10. Local charger
Local or defective chargers carry out the fundamental task of feeding current into the battery without considering the standards, charge levels, etc. These chargers could result in a dead car battery and a subpar charge.
Ways To Prevent Your Car’s Battery From and keep it charged and ready for use
Now you know the reasons why your car battery keeps draining and now let’s checks the ways to prevent a car battery from draining.
If you know of some problems that may be causing some harm to your car’s battery and making it drain faster, follow the following points to keep a tap over the draining battery power:
1. Checking for Loose or Corroded connections
Remember to inspect the cable connections on your car battery and to keep the area around the battery clean so that no grease or dirt may collect there. Follow the below tips:
A. Sandpaper can be used to remove corrosion from cable connectors and battery terminals.
B. Baking soda, water, and a stiff-bristled brush can be used to remove corrosion from batteries.
C. The battery connections must be tight at all times.
D. You should also ensure the connections are tight and corrosion-free and if you can trace the ground and power battery wires to the starter, frame, fuse box, or junction box.
2. Check for interior lights, headlights, and other accessories
Before leaving your car, ensure the interior lights and headlights are off and all accessories, including the USB ports and phone charger socket, are turned off. Make sure to turn off the radio and GPS once the engine is off.
3. Dealing with extreme temperatures
Ideally, you should keep your vehicle in a garage or park in the shade to safeguard the batteries from extreme temperatures. You might also consider buying a battery blanket to keep your car’s fluids from freezing in the winter.
4. Drive frequently
Driving your vehicle frequently will enable the alternator to function properly and prevent the battery from being entirely depleted. Regular driving also lubricates the engine and prevents flat spots by easing pressure on the tires’ bottoms.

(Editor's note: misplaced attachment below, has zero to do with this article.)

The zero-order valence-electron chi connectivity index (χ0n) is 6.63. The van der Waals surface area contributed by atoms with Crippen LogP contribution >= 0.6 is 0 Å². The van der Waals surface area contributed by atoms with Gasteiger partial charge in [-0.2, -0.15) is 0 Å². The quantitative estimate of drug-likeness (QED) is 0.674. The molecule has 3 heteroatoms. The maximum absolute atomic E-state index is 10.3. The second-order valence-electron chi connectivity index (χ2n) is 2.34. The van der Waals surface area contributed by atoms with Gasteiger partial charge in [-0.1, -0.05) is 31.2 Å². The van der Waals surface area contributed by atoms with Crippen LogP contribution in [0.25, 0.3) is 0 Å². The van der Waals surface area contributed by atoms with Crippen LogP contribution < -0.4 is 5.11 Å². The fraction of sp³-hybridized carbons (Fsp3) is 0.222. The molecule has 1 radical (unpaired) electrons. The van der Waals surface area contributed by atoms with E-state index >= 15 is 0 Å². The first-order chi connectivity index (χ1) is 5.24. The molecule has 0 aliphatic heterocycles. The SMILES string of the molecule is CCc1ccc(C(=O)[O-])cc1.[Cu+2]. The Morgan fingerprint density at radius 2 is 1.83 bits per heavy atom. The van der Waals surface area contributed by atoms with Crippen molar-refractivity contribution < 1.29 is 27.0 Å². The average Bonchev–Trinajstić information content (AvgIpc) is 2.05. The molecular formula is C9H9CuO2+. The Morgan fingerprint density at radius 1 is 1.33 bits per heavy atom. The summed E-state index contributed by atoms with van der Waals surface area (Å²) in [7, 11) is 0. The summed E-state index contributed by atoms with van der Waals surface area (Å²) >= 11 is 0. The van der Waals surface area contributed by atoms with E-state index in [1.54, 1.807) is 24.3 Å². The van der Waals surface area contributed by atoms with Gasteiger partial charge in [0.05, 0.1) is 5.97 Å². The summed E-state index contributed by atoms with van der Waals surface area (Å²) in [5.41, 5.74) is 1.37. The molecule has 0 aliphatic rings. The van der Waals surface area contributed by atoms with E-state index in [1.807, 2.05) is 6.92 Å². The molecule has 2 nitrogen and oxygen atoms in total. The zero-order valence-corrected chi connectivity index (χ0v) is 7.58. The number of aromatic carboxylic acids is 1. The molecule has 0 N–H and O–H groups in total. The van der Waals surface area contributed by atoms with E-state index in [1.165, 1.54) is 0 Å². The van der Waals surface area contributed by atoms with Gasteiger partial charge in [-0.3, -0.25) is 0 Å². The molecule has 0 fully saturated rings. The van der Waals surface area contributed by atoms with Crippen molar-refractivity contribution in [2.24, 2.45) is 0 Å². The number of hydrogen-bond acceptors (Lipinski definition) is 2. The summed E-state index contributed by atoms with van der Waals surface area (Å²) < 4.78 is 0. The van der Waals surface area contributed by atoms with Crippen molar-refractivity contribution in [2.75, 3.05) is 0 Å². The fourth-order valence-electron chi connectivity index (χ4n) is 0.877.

Everything in an effective car boils down to good maintenance. Maintaining a lead-acid battery, such as the one in your car, in good working condition is essential to extending its lifespan. You can check for the possibility of a battery replacement using these two pieces of equipment:
Hydrometer: This lets you determine each cell’s electrolyte’s specific gravity. After the battery has been fully charged, if one or more cells are extremely low, that is a warning that the battery needs replacement.
Load Tester: With the help of this tool, you can monitor the battery voltage with and without a load applied to it, simulating the draw of a starter motor. Wearing safety equipment is crucial when working near a battery using a load tester.
The battery controls the ignition of your car. An automobile battery primarily contributes to the ignition process by supplying the initial power. From this point on, the car may or may not rely on the battery for more power. But it uses it as a backup source while it is not moving. In any case, the alternator cycles the energy that the car utilizes back into the battery to maintain it.
So in this blog we have discussed about common reasons why your car battery keeps draining, why does a car battery drain and ways to prevent car battery from draining.
You shouldn’t need to physically charge the battery very frequently because this the procedure is highly effective. However, there may be a few alternative causes you should consider if your battery keeps dying suddenly. Some of them can be handled at home, while others will undoubtedly need a trip to your car mechanic. Some causes of your car’s battery dying include a defective alternator, an old and worn-out battery, a leaking radiator, or corroded battery terminals. These are a few reasons your battery keeps dying and does not work effectively.
One can extend the life of the battery by maintaining it properly. If you frequently experience battery issues, there is a substantial chance that the battery’s overall lifespan has been reduced.
You may extend the life of your battery by keeping corrosion to a minimum and ensuring that the battery connections are secure and tight. You may be unable to prevent certain problems, such as an unexpected parasitic drain. Still, you may help your battery last longer by promptly addressing any concerns of that nature. A battery tender can be helpful if you live in an area that gets particularly cold or you don’t intend to use your car for an extended period.
Identifying the true reason for your car’s battery loss may be difficult. Ensure the correct diagnosis of the problem and its appropriate solution; it is always advisable to seek expert aid in such situations.
Also, Read – Most Important Facts And Myths About Your Car Battery